It’s Wolverine Wednesday!

Warmer than average temperatures, paired with high winds, created serious avalanche risks throughout Bonner and Boundary counties last weekend.  Once again, for the safety of our crews, most of our camera station set-ups have been delayed.  Hopefully conditions will stabilize more over this week, as crews are picking up gear this week with plans to head out to their plots when conditions become safe again.


We now have 12 of our 20 stations set-up, and are starting to get excited about the data we hope is piling up on those camera cards!  Who might we see?


This week’s blog will honor the Wolverine as our first in a small series of “Cool Carnivores Critters.”


Have you ever seen a wild Wolverine?  Even the most avid of us hikers, who spend more of our time out-of-doors than indoors, have probably not chanced more than one visual encounter with this seemingly mysterious critter.  This is due in part to their large home ranges and solitary nature.

In Idaho, an adult male home range has been estimated at 588 square miles, with female ranges being 148 square miles, the largest ranges for wolverines in the US.  Compare this to the American Black bear, a much larger critter (with similar reproductive rates) with home ranges on the scale of 8-60 square miles!

Males allow several females within their home ranges, although females often allow overlap only for their kin.  The home range requirements for the species consist of areas that are highly undisturbed and include presence of high-elevation, snow-loaded environments for reproduction.

A positive correlation has been sited for this species in environments that include large downed debris, snags, large roadless tracts of land, low to no human interaction, cirque basins for denning, and limited motorized vehicle use.  Wolverines in Idaho, similar to other areas of the continent, utilize areas of subalpine and alpine environments.  Global warming is likely affecting their ranges here, as well as other areas in the continental United States.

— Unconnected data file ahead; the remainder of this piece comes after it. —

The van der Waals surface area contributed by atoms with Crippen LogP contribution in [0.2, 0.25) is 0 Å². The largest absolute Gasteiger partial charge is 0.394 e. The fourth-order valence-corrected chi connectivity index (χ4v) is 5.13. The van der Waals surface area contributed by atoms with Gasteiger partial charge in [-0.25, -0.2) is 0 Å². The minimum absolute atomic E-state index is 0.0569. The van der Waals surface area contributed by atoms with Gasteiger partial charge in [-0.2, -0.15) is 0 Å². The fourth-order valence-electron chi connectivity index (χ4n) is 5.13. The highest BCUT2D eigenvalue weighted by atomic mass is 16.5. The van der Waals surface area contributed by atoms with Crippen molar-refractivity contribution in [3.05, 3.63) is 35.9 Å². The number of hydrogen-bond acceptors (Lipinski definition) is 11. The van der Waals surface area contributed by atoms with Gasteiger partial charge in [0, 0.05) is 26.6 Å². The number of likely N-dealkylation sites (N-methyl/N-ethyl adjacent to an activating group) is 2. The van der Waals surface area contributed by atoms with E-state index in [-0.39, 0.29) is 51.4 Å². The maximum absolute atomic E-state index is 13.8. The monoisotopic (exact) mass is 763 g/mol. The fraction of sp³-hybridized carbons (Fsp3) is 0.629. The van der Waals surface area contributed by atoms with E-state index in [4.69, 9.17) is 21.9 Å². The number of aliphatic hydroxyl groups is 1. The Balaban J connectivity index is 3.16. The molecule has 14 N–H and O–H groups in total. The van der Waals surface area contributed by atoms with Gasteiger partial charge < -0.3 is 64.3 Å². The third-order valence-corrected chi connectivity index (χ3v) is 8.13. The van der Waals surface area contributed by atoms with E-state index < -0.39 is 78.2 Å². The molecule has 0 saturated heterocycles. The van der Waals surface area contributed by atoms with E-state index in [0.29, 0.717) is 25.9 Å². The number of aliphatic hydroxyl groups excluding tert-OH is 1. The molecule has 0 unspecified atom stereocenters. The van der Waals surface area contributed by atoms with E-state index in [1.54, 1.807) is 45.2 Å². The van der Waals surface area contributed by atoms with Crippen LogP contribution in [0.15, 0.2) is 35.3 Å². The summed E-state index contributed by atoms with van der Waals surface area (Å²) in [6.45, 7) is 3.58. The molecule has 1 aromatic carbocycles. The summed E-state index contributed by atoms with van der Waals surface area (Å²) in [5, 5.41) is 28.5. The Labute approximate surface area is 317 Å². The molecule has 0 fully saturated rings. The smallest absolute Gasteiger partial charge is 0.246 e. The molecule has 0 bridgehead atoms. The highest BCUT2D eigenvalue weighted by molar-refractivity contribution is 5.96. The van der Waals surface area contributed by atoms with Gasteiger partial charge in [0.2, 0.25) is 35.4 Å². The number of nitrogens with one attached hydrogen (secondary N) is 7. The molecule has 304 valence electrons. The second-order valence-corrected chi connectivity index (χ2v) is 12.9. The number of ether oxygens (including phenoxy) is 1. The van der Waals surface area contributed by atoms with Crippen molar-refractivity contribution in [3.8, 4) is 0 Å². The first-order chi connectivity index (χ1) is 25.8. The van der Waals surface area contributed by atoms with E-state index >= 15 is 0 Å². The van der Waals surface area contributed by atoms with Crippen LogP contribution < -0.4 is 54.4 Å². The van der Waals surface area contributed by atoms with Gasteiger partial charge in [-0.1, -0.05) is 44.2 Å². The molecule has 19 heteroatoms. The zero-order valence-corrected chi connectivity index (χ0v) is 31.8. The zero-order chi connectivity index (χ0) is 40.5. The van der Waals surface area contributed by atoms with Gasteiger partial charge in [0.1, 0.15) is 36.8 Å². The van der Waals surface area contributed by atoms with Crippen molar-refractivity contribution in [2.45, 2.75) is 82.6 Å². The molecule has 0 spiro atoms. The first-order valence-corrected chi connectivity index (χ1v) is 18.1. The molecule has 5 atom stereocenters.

Females bear young when they reach maturity, approximately around 2-3 years of age.  They give birth to a litter of 2-3 youth every 2-3 years, depending on their age and health.  Offspring stay with their mothers for an average of two years.  Males begin their reproductive cycles around 2 years of age.  In Idaho, they are reported to have a survival rate of 80%.

Wolverines are omnivores and rely largely on ungulate carrion in the winter, making predators such as the grey wolf important to their survival.  They also feed on squirrel, fox, marten, other wolverines, rodents, and even berries and plants in the summer.  They are largely opportunistic.

Given this information, it is easy to see how our wilderness areas in Idaho and Montana provide a necessary refuge for these ecologically important critters.  Our work this winter and in the seasons previous provide an excellent launching point for preservation of this reclusive yet gorgeous creature.  The preservation of landscapes such as the Scotchman Peaks helps to ensure the survival of the Wolverine.

Thank you for being a part of this effort (and the wolverines thank you , too!).







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